The History of the Dounreay Nuclear Research Establishment

Introduction

Since the early days of construction in 1955 right through to the present day, Dounreay has had a dominant impact on the economic and social development of Caithness.  The role that Dounreay has played in the history of Scotland has been recognised as being of national importance.  The United Kingdom’s fast reactor research and development programme at Dounreay is now over and the site is currently Scotland’s largest nuclear clean-up and demolition project.  In order to try and preserve and interpret the history of Dounreay for future generations, a Heritage Advisory Panel has been set up between Dounreay Site Restoration Ltd (DSRL), Caithness Horizons, Historic Environment Scotland and the National Museum of Scotland. 

In 2014 the Museum opened an extension to our Dounreay exhibition which enabled Caithness Horizons to display more of its nationally important Dounreay Collection. The objects on display mainly represent the social and economic history of Dounreay.  We aim to rotate the objects on display as the Collection develops and key themes start to emerge.  As the Collection is diverse the interpretation in this exhibition has been designed so that it celebrates the achievements of Dounreay and provides the visitor with key facts about the site.  It is not intended to be a comprehensive history.

Dounreay Timeline

1954       Dounreay becomes the centre of the United Kingdom’s fast reactor research and development programme

1955       The United Kingdom Atomic Energy Authority (UKAEA) begins construction of the Dounreay Fast Reactor (DFR), the Dounreay Materials Testing Reactor (DMTR), and associated chemical works

1957       First nuclear reaction in Scotland takes place in a criticality test cell at Dounreay

1957       Announcement that the Royal Navy Vulcan submarine test propulsion facility is to be built           beside Dounreay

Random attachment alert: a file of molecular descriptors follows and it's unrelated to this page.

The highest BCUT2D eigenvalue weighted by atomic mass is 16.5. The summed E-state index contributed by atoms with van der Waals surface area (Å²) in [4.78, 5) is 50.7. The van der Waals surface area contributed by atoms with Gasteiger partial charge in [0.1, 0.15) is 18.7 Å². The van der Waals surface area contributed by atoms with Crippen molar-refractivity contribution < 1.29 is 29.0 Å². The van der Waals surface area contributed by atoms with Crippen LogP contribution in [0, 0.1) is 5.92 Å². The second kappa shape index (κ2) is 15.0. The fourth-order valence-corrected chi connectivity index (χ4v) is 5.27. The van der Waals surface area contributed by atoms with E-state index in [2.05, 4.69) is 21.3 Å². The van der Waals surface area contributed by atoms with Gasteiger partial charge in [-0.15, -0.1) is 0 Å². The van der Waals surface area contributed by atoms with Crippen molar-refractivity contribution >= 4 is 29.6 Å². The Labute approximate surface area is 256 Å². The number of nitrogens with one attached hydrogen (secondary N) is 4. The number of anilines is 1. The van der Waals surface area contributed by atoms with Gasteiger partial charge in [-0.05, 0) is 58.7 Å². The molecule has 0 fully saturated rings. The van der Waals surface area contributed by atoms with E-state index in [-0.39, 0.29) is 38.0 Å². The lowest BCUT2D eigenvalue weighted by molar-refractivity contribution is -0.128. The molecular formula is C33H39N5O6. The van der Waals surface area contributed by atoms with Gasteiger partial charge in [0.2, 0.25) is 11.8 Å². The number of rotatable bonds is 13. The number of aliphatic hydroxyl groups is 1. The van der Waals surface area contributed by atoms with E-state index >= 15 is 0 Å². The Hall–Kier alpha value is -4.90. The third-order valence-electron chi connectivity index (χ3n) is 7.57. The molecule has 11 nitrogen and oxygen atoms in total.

1958       DMTR achieves criticality (goes live) – Scotland’s first nuclear reactor

1959       DFR achieves criticality

1962       DFR becomes the first fast reactor in the world to supply electricity to the grid

1966       The UK Government chooses Dounreay as site for a Prototype Fast Reactor (PFR)

1969       DMTR shut down

1974       PFR achieves criticality

1977       DFR shut down

1977       A chemical explosion damages the waste shaft

1983       The first radioactive particles are detected in the environment

1986       There is a planning inquiry into an application by British Nuclear Fuels Ltd (BNFL) and UKAEA to

build a European Demonstration Reprocessing Plant at Dounreay

1988       The UK Government announces a phased end to fast reactor research and development

1994       PFR shut down

1996       Reprocessing of nuclear fuel ceases at Dounreay

1998       An audit of safety by regulators identifies weaknesses

2000       Dounreay Site Restoration Plan sets out a 60-year plan to decommission the site at a cost of £4.3 billion

2004       Fuel fabrication ceases at Dounreay

2005       The Nuclear Decommissioning Authority (NDA) is established

2005       The Civil Nuclear Constabulary replaces the UKAEA Constabulary

2007       Decommissioning is brought forward to 2032 at a total estimated cost of £2.9 billion         (discounted)

2007       Demolition of the first Category 1 facility in Scotland – former fuel fabrication plant D1202

2008       Dounreay Site Restoration Ltd (DSRL) become the site licence company